S. Terrell French, Operation Redwood

While I may spend a lot of time reading children's books, I mostly read them aloud to my daughter, rather than quietly to myself. Most of these are truly children's books, too, pre-teen fiction rather than examples of the much-bruited Young Adult Cash Cow literature. When I stumbled across S. Terrell French's Operation Redwood, though, it seemed time to give YA fiction a try.

Let me be clear at the outset: this is a doomed review. I consistently kept expecting the things I'd want as an adult reader, but trying actively to suppress those expectations, and in the end I think I've failed to keep an eye consistently either on what the intended readers might want, or on what adult readers might want. Read on at your peril, is my point.
Operation Redwood pursues a third-person limited-omniscient narration, in which we're largely inside the head of 12-year-old Julian Carter-Li. Julian's father passed away some years before, and his mother is absent from the novel (and mostly from his life) because of her work: she's in China on an arts grant, so Julian's staying with his father's horrid brother. We're not inside the other characters' heads, but we do get to read emails written by several of them, and I thought that was a nice way to get around the otherwise nearly absolute focus on Julian and his perspective.

The story is easily summarized: Julian's uncle runs an investment firm that has come into possession of an old-growth redwood stand, and that has obtained approval to log the stand. By accident, Julian learns of the grove's existence and its imminent logging when he learns of the extreme anger of a young girl who lives next to the grove. Through complex machinations (that reminded me of Tom Hanks' son's escape for New York in Sleepless in Seattle), Julian ends up on site with a group of kids making a last-ditch effort to stop the logging.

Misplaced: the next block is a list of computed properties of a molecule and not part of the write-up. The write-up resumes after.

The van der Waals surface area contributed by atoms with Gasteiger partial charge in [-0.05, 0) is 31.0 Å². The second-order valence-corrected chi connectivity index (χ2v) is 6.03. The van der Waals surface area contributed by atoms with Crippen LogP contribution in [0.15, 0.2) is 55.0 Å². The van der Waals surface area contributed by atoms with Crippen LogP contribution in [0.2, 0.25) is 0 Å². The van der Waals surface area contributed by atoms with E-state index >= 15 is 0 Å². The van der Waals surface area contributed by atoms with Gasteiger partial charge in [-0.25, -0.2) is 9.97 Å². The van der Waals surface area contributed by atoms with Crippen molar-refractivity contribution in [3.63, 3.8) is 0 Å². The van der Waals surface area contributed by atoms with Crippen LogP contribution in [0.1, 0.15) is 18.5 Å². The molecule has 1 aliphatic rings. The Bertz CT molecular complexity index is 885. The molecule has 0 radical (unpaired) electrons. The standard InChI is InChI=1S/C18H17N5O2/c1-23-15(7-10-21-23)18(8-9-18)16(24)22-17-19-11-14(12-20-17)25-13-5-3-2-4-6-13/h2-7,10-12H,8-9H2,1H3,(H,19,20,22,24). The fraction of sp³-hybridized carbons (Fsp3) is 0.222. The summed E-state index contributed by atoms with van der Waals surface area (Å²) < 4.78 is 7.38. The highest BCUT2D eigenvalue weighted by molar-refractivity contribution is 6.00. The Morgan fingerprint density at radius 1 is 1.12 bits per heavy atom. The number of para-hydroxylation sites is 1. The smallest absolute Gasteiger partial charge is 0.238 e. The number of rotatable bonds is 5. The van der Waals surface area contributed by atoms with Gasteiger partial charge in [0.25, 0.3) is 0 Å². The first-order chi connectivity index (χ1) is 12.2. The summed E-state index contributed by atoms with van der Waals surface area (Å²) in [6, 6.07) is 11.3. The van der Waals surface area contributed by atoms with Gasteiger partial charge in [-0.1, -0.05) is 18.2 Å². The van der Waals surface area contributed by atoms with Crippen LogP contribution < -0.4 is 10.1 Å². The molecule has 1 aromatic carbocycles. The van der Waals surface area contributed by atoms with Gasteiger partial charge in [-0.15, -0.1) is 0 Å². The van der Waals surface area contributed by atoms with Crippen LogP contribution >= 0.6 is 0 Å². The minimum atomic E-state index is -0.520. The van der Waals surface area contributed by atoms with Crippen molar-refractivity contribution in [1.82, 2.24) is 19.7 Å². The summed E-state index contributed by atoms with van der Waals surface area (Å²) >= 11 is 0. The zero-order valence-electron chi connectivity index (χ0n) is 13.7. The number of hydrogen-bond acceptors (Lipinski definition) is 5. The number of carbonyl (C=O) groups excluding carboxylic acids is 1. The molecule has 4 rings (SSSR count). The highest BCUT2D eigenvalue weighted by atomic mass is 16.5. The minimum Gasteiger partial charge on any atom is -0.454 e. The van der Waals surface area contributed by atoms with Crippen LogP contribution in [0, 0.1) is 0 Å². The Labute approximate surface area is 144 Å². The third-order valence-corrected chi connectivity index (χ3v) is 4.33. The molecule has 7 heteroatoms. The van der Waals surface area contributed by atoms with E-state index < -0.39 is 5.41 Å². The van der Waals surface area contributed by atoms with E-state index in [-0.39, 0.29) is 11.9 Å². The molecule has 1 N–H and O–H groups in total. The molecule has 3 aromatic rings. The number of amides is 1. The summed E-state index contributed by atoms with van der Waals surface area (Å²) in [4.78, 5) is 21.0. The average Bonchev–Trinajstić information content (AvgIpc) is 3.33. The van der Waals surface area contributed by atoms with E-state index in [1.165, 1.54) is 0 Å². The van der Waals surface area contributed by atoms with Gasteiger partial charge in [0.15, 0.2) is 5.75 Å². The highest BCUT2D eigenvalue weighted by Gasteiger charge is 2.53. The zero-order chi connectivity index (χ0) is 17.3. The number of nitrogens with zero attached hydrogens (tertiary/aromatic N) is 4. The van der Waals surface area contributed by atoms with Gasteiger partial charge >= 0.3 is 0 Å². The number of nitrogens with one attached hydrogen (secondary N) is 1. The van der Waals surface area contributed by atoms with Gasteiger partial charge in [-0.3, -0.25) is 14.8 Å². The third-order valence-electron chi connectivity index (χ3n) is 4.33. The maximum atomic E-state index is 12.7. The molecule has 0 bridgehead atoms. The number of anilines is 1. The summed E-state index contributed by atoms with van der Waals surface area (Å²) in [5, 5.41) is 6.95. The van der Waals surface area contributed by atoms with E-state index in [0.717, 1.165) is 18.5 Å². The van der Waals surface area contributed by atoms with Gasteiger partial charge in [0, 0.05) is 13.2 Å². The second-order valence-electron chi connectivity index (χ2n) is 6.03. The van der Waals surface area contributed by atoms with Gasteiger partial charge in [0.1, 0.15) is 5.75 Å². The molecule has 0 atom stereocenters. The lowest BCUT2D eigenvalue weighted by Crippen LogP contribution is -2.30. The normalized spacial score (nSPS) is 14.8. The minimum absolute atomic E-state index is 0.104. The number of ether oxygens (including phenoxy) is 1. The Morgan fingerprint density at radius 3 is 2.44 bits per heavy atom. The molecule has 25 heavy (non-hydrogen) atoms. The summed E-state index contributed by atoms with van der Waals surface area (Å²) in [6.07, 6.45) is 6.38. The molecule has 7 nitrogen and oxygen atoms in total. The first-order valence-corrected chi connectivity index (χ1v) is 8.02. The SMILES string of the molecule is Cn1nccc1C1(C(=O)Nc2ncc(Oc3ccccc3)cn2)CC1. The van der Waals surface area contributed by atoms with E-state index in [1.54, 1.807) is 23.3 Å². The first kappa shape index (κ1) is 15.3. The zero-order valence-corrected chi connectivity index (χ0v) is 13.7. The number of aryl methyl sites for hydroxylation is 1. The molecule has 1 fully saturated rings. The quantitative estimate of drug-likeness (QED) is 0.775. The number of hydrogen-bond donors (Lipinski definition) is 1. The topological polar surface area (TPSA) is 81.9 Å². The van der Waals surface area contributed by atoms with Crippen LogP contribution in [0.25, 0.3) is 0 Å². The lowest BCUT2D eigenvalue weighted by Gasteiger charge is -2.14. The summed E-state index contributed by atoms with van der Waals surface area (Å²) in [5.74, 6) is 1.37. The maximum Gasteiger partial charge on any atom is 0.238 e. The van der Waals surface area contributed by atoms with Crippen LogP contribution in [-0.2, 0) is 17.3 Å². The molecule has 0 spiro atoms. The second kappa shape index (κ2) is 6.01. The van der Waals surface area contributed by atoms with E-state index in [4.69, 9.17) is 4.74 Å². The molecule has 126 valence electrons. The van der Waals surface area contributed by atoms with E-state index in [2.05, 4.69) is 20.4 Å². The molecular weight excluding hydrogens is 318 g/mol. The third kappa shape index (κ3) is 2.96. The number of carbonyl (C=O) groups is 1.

It's a novel whose heart is in the right place, certainly. The representation of protest was really effective: the need for sustained determination, for elements of carnival, and for overcoming one's susceptibility to social authority. Kids who read this novel will see how kids might undertake protest actions, even if it's all a little cartoony (especially the relatively easy success), and for that reason alone I'd recommend this novel to anyone who might be on the cusp of embracing social justice. (Kids, certainly, but maybe adults too who wouldn't mind the comparative simplicity of YA fiction.)

But like I said, I'm not a regular enough reader of YA lit to know whether the novel works for its intended audience. Operation Redwood has won some awards, and I gather that it has sold okay, so I'd interpret both those pieces as positive. I enjoyed it, but I had trouble plugging into it, in spite of my obvious interest in a novel championing environmental protest. Good stuff, I'd say -- best for precocious 11-yr-olds, through to about 14.


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